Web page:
Keep up to date with the latest reviews in All About Space – available every month for just £4.99. Alternatively you can subscribe here for a fraction of the price!

Space Rocks: Band Arcane Roots joins set of new space and music event

Posted: 25 Mar 2018 09:35 AM PDT

One of the most exciting and innovative live bands to come out of the UK in recent years Arcane Roots, will be performing a unique synth set exclusively at Space Rocks, an incredible live show that unites space with the art, music and culture it inspires. Space Rocks, which is in association with the European Space Agency (ESA), will be taking place at the indigo at The O2 in London on 22 April and hosted by Dallas Campbell.

Arcane Roots, who have been compared to the likes of Biffy Clyro, Sigur Rós and Radiohead, will be joining a plethora of stars including the Discovery Channel’s Meteorite Men Geoff Notkin and Steve Arnold, musical polymath and former Ash guitarist Charlotte Hatherley, Lonely Robot, bestselling science-fiction author Alastair Reynolds, Rosetta comet-lander project scientist Dr Matt Taylor, astrophysicist Dr Maggie Lieu and  ESA astronaut Tim Peake.

“We’re extremely proud and very excited to be playing a special set at the first-ever Space Rocks on 22 April. Having visited the European Space Agency (ESA) recently, we potentially have some more collaborations with them soon and hopefully, it’s the beginning of a very cool relationship,” says Arcane Roots’ Andrew Groves. “We can’t wait to see what we can do together and for people to hear what we have in store.”

Twin V Ltd director and Space Rocks co-founder Alexander Milas, adds: “Space Rocks is a celebration of our innately human fascination with the stars, and that's reflected in so many different areas of culture – the addition of Arcane Roots' truly mesmerising and cosmic take on music is hugely exciting to us, and we can't wait to see the unique set they have planned for us. And as for the truly excellent Meteorite Men and Aereolite Meteorites joining us in the Space Lounge, well, we couldn't have Space Rocks without space rocks, could we?"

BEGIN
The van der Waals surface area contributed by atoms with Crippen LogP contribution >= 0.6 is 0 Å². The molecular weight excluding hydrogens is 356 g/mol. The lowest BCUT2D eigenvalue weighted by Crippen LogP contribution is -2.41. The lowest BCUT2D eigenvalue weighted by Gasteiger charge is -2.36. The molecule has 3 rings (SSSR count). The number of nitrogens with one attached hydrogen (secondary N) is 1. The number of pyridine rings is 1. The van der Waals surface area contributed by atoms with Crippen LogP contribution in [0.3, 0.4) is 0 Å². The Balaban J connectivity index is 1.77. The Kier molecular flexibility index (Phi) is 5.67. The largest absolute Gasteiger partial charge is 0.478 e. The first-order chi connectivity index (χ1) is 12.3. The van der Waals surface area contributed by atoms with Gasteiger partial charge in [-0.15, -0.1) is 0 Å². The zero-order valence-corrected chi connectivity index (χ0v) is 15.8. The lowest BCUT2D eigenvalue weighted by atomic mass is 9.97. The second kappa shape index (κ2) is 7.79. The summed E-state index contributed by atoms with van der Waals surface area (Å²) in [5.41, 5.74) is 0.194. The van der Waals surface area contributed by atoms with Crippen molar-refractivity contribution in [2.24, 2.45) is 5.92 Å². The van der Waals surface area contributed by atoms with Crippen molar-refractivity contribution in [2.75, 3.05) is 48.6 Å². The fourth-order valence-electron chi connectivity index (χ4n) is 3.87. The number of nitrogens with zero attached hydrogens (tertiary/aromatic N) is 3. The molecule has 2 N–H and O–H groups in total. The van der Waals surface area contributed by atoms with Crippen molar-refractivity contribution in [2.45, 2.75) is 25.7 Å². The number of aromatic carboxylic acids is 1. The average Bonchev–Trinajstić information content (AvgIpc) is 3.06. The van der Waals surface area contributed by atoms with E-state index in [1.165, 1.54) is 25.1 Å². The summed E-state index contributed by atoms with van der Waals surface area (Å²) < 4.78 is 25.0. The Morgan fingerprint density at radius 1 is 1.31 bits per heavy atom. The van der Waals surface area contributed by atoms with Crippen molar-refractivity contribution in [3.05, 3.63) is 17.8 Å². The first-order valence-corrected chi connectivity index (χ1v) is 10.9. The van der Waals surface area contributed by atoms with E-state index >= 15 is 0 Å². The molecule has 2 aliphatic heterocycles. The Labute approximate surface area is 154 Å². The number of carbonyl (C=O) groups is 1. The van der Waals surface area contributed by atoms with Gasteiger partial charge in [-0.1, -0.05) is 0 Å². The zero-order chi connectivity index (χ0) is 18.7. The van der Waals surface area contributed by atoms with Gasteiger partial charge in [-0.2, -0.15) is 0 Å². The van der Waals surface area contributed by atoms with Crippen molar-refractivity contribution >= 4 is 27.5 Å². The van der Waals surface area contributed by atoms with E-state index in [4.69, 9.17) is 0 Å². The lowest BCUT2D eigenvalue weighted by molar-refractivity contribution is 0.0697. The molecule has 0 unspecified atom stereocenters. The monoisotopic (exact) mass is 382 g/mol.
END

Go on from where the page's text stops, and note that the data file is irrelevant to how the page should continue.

Arcane Roots, Charlotte Hatherley and Lonely Robot will lead the Space Rocks Live session, while Session One and Session Two will take the form of a Space Academy and Science Fiction vs Space Fact, respectively:

Session One (12.30pm – 2.30pm) – Space Academy

Perfect for children (and their families), this session will feature demonstrations and discussions by ESA scientists, engineers and friends, including British ESA astronaut Tim Peake, astrophysicist Dr Maggie Lieu, Antarctic medical researcher Dr. Beth Healey and Rosetta comet-lander project scientist Dr Matt Taylor. From the most recent developments in space science to what is currently occupying the great minds of space exploration, this is an opportunity to get answers to those unanswered questions from the experts themselves. There will also be a rocket-design competition for the under-16s, with special space prizes to be won.

Session Two (3.30pm – 6pm) – Science Fiction vs. Space Fact

Science Fiction vs. Space Fact will look at popular portrayals of space and space exploration and see how they stack up next to the work being done every day, featuring ESA senior science advisor Professor Mark McCaughrean and science fiction bestseller Dr Alastair Reynolds, with more names soon to be announced.

Space Rocks takes place at the indigo at The O2 in London on Sunday 22 April. Book your tickets now! For updates follow Space Rocks on Twitter and Facebook